State of Michigan (Department of Technology Management and Budget)
Announced Project: MiCloud
In March 2010, Michigan’s Department of Information Technology consolidated with the State’s Department of Management and Budget. The new Department of Technology, Management & Budget (DTMB) is now building a full array of services to provide across governments and the private sector. Michigan is moving toward leveraging cloud-based solutions to provide clients with rapid, secure, and lower cost services though a program dubbed “MiCloud.”
One key area of current action is the State’s strategic investment in storage virtualization technologies, expected to go live in October 2010. Michigan is actively piloting MiCloud “Storage for Users” and “Storage for Servers” as internal government cloud functions delivered by DTMB. The consumption expectation is more than 250 terabytes in the first year of operation at a projected storage cost that is 90 percent lower than today’s lowest-cost storage tier. MiCloud provides self-service and automated delivery within 10 minutes of submitting an online request. The following table expresses projected savings based on migration rates. It is important to note that this low-cost option represents a service alternative that is only appropriate for data that do not require 24x7 availability or real-time, block-level replication.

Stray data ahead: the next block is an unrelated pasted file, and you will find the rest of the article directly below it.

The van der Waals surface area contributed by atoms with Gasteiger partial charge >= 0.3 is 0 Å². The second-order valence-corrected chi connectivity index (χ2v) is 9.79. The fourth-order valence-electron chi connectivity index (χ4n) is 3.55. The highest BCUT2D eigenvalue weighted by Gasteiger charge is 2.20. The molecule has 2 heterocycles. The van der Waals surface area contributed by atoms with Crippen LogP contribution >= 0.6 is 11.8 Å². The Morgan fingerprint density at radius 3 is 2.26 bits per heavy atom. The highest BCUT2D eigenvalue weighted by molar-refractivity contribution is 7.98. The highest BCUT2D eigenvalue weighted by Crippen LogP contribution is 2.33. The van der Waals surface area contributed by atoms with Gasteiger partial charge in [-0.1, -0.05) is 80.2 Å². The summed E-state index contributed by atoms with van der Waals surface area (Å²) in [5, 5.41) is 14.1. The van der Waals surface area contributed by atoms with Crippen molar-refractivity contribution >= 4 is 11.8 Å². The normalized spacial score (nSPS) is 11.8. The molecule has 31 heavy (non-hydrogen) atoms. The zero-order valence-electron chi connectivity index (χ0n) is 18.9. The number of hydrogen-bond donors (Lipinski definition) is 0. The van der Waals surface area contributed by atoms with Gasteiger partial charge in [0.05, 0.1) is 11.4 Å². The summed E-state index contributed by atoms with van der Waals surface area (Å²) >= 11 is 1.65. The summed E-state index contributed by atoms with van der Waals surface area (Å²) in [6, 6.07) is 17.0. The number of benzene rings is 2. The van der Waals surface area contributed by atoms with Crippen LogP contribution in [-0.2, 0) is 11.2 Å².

The State of Michigan’s 2010-2014 strategic plan also outlines critical future investments in virtual server hosting and process automation. The State is in the proof-of-concept phase for the MiCloud “Hosting for Development” and “Process Orchestrator” functions in the internal government cloud. The hosting for development function automates the delivery of virtual servers within 30 minutes of submitting an online request. Michigan will also explore a hybrid cloud to deliver a more complex Application Platform as a Service (APaaS). The process orchestrator function enables agency business users, regardless of IT skill level, to create and test simple process definitions. Business users will be able to publish processes and related forms to the service catalog and over time analyze related metrics. Ultimately, the shift to cloud computing will allow Michigan to improve services to citizens and business while freeing up scarce capital, staff resources, and IT assets for critical investments.